President Joe Biden said on Tuesday that the US will deliver more sophisticated rocket launchers to Ukraine, capable of striking “important targets” in Russia’s invading force.
“We will give the Ukrainians with more modern rocket systems and ammunition, allowing them to attack vital targets on the battlefield in Ukraine with more precision,” Biden wrote in The New York Times.
Himars, or the High Mobility Artillery Rocket System, are the weapons being supplied, according to a US official.
The multiple rocket launchers, which have precision-guided missiles and a wider range than Ukraine’s current weaponry, are an essential improvement at a time when the Ukrainians are fighting Russian artillery in the country’s east.
The Himars rockets “will enable the Ukrainians to more precisely strike targets on the battlefield from greater distance inside Ukraine and to help them repel Russia,” the official said, speaking on condition of anonymity.
“These systems will be used by the Ukrainians to repel Russian advances on Ukrainian territory but they will not be used against Russia.”
The Himars are the centerpiece of a $700 million package being unveiled Wednesday, also including air surveillance radars, more Javelin short-range anti-tank rockets, more artillery ammunition, helicopters, vehicles and spare parts, the official said.
Although there’d been speculation for days that Himars were going — following repeated pleas from Ukraine’s outgunned military — the announcement also made clear the US attempt to help Kyiv’s war effort while not being seen as a direct belligerent.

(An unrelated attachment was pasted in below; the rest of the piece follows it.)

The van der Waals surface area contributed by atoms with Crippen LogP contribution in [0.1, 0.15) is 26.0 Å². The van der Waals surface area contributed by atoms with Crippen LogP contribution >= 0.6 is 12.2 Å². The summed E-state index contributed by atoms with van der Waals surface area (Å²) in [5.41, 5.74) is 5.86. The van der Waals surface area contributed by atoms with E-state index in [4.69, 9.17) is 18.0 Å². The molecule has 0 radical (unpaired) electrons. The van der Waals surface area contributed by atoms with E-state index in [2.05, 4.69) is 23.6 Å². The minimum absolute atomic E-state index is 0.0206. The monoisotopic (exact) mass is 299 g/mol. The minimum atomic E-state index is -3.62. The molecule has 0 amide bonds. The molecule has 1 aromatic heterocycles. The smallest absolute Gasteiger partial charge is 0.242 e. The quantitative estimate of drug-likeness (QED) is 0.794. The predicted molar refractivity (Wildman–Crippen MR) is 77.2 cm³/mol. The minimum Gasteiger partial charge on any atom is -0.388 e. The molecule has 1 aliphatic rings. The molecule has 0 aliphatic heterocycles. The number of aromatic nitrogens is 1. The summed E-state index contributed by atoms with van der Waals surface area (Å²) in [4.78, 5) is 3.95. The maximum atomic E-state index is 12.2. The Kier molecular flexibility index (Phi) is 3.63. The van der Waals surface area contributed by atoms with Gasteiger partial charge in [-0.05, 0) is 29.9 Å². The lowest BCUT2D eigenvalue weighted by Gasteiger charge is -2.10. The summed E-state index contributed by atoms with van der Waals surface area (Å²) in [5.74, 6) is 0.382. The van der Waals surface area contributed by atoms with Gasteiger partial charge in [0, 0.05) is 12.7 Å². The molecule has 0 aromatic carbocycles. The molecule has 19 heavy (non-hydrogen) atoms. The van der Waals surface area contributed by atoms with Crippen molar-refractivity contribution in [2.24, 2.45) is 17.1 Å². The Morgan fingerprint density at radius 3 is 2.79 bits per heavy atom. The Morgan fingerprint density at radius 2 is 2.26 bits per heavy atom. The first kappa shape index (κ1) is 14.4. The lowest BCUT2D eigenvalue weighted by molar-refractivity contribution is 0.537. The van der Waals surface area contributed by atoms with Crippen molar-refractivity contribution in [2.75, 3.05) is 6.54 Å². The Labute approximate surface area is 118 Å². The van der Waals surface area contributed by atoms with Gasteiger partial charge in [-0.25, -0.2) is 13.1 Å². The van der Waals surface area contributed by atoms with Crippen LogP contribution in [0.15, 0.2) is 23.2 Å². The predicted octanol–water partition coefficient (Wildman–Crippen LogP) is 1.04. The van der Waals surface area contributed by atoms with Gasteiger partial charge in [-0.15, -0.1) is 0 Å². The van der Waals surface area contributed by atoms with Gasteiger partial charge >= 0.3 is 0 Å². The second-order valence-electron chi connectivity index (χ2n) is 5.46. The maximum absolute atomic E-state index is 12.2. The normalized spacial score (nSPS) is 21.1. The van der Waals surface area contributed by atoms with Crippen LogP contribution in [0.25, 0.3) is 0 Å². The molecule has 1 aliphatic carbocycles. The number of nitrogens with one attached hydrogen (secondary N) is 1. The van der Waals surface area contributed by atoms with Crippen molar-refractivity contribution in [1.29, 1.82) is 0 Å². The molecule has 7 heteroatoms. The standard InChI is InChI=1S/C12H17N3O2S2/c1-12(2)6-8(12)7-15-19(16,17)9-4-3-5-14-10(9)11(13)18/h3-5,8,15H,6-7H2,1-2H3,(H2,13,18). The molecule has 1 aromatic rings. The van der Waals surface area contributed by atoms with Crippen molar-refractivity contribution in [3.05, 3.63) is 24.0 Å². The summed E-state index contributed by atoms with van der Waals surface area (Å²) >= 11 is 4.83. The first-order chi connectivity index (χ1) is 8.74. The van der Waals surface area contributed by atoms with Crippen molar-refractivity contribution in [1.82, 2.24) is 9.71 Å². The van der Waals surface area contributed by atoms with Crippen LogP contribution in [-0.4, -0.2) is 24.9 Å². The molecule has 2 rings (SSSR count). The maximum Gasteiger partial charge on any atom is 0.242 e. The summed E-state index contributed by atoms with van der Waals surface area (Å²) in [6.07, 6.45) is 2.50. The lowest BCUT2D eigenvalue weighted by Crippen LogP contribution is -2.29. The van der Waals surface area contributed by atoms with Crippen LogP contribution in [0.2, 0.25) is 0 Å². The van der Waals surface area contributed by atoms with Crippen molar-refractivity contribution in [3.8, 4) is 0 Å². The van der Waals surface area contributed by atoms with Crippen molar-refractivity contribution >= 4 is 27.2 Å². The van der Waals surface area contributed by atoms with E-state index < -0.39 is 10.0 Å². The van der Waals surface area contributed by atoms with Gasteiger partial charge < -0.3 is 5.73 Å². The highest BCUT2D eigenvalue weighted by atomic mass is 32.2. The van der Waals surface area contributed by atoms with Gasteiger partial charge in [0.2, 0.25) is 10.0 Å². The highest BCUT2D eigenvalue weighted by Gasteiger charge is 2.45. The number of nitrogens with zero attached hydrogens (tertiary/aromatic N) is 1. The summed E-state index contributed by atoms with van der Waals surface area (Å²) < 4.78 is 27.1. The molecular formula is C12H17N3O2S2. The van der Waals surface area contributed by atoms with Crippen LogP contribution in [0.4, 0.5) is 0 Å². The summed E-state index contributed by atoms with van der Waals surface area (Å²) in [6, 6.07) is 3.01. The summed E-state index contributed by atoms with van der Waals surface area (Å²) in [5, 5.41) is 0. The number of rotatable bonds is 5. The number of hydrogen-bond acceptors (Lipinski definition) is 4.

For that reason, the ammunition for the Himars will not include a version able to reach some 186 miles (300 kilometers), out of fear that the Ukrainians would use it to hit deep inside Russia.
They will instead get the version extending about 50 miles (80 km), which is still significantly further than the Ukrainians’ present capabilities, the US official said. That means Ukraine’s forces will be able to strike at Russian positions with the rockets from relative safety.
The “Ukrainians have given assurances they will not use these systems against Russian territory,” the official stressed.
The new weaponry will come from a recently approved fund of $40 billion. Already the Biden administration has sent $4.5 billion in mostly military aid to Ukraine since the war began with Russia’s February invasion.
Asked what the United States considers the war aim for Ukraine, the official said it was to put Kyiv “in the strongest possible position at the negotiating table.”
While the United States does not want to “prolong the war,” it considers it vital that Russia “pay a heavy price for its actions” or it will “send a message to other would-be aggressors that they can take a territory by force,” the official said.
“We will not pressure the Ukrainian government in private or in public to make any territorial concessions,” the official said.